Once upon a time, in the not so fictional land of Topsail, North Carolina, there was a hardy crew of Alternative Breakers. They begrudgingly awoke from their much required slumber before the crack of down, wondering why daylight savings time had robbed them of a vital hour of rest. Wiping the sleep from their weary eyes, they filled themselves with coffee and cereal, a recipe for success by any measure. Once again mounting their trusted minivans, they pursued glory by setting out on the trail to the Karen Beasley Sea Turtle Rescue and Rehabilitation Center.
Arriving with the beauty of a new sunrise, 12 excited Terps entered the hospital, allowing the fishy aroma to overwhelm their senses. What they found was a land of wonder. A beautiful facility with a dedicated staff of volunteers, all striving to save as many of our friends from the sea as possible. 64 sea turtles currently inhabit the facility, nearly twice as many as during last year's trip! Our returning members and staffer were able to reunite with Valor, Lee, and Lennie, three of the sea turtles from last year's experience, and they quickly discovered that many of their friends from the previous year had safely returned to their home in the ocean. With 3 familiar faces, and 59 new friends to meet, the participants had plenty of work to keep busy. However, though art not fret, every minute spent working on the turtles is considered a blessing by each and every member of this experience.
Split up, the participants found themselves in unfamiliar territory, just as the turtles had when first arriving to the hospital. Some of us spent the morning in Sea Turtle Bay, where most of the turtles reside. Feeding, cleaning, and brushing their carapaces (shells), the time flew by as the participants relished their first encounter with these majestic being of the sea. Some of their peers were able to experience the ICU of the facility, Sea Turtle Sick Bay. Here, the breakers witnessed how the turtles in the need of more care were treated. This includes a contribution from the bees, as honey is a potent healing agent. But let us never forget the magic of an unforgettable moment, when one participant lovingly bounced a cucumber into a tank for one of the green sea turtles to munch on.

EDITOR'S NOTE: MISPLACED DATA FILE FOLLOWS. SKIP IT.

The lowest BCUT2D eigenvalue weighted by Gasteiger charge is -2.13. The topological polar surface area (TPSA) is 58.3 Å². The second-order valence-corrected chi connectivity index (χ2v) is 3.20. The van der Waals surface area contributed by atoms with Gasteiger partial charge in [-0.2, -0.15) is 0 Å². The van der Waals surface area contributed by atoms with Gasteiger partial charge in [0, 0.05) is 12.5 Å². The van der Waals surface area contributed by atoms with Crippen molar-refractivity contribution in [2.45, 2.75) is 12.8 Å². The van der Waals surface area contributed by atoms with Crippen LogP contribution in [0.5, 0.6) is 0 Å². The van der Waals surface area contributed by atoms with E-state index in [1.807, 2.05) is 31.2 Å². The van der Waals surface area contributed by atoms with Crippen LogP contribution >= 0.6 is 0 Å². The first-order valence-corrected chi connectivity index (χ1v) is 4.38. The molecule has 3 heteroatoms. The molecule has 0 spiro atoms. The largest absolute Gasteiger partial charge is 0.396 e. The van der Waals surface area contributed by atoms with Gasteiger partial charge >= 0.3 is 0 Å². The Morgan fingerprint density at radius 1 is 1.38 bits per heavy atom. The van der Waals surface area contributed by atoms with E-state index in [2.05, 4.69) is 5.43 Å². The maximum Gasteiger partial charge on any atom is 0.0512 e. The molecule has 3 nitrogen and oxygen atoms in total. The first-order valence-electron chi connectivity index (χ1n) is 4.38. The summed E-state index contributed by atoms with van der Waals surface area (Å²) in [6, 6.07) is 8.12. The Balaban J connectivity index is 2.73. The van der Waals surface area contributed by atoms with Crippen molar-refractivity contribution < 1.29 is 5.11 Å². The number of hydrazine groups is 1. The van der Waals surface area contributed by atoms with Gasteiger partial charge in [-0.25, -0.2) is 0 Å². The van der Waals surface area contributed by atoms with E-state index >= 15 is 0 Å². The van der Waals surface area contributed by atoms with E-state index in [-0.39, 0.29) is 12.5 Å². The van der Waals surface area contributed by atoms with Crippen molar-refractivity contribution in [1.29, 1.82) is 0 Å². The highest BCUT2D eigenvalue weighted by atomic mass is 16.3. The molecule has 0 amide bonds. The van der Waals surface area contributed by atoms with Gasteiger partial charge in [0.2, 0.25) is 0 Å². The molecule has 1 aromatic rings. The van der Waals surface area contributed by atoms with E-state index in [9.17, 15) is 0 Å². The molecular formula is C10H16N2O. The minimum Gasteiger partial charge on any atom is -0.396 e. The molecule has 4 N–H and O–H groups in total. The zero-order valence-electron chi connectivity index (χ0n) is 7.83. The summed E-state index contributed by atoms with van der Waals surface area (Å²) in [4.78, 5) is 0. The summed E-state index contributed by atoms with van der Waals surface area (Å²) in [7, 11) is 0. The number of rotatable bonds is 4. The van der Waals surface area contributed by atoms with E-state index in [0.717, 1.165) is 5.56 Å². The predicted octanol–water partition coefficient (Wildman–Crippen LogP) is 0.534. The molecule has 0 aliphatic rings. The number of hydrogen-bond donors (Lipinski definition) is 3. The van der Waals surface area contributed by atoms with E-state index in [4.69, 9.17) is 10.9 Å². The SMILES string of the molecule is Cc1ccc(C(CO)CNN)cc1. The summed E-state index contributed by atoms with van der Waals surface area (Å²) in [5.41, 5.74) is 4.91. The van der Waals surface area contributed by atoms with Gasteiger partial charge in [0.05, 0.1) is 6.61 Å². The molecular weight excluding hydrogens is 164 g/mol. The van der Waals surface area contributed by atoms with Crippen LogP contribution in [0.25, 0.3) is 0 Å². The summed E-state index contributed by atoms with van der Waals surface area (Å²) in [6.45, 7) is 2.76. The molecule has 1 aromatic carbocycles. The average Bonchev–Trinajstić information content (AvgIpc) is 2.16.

After meeting our friends from these, and our volunteer friends form the land, we devoured our sandwiches, fueling ourselves for future service. Meeting Judy, an amazing volunteer, and Jean Beasley (mama turtle), the owner of the hospital, the participant began their service education. A tale that could warm even the coldest of hearts, we learned about how Jean Beasley opened the facility in honor of her daughter. With no science background, Jean taught herself everything she needed to know in order to give the turtles the best care possible, and she became a citizen scientist. In this way, she is able to carry on her daughter Karen's legacy. Grateful for her tireless service, we learned that the hospital has successfully released over 600 rehabilitated turtles back into the wild since its inception in 1997.
Tired from a day full of firsts, we ate a meal of firsts. The unique combination of Mediterranean inspired tilapia, and Chinese inspired egg-drop soup proved delicious beyond comprehension. But dinner was not the final note of the night. Instead, we began a reflection for the ages. Again we opened our hearts and minds to mutual vulnerability, but we also incorporated privilege, and environmental justice into the evenings vibrant discussion. Throughout the conversation, it became apparent that language matters, and each individual possesses a unique perspective. That in itself is a thing of great beauty.
Nicole and Mitch
Figure 1. Our team learned about sea turtle anatomy from Judy, a long term volunteer of the sea turtle hospital.
Figure 2. Team bonding over a sea turtle species puzzle.
Figure 3. Tiffany and John cook an amazing Mediterranean-Chinese fusion meal.
Figure 4. Jean Beasley imparts words of wisdom and educates our team about our social issue of environmental conservation.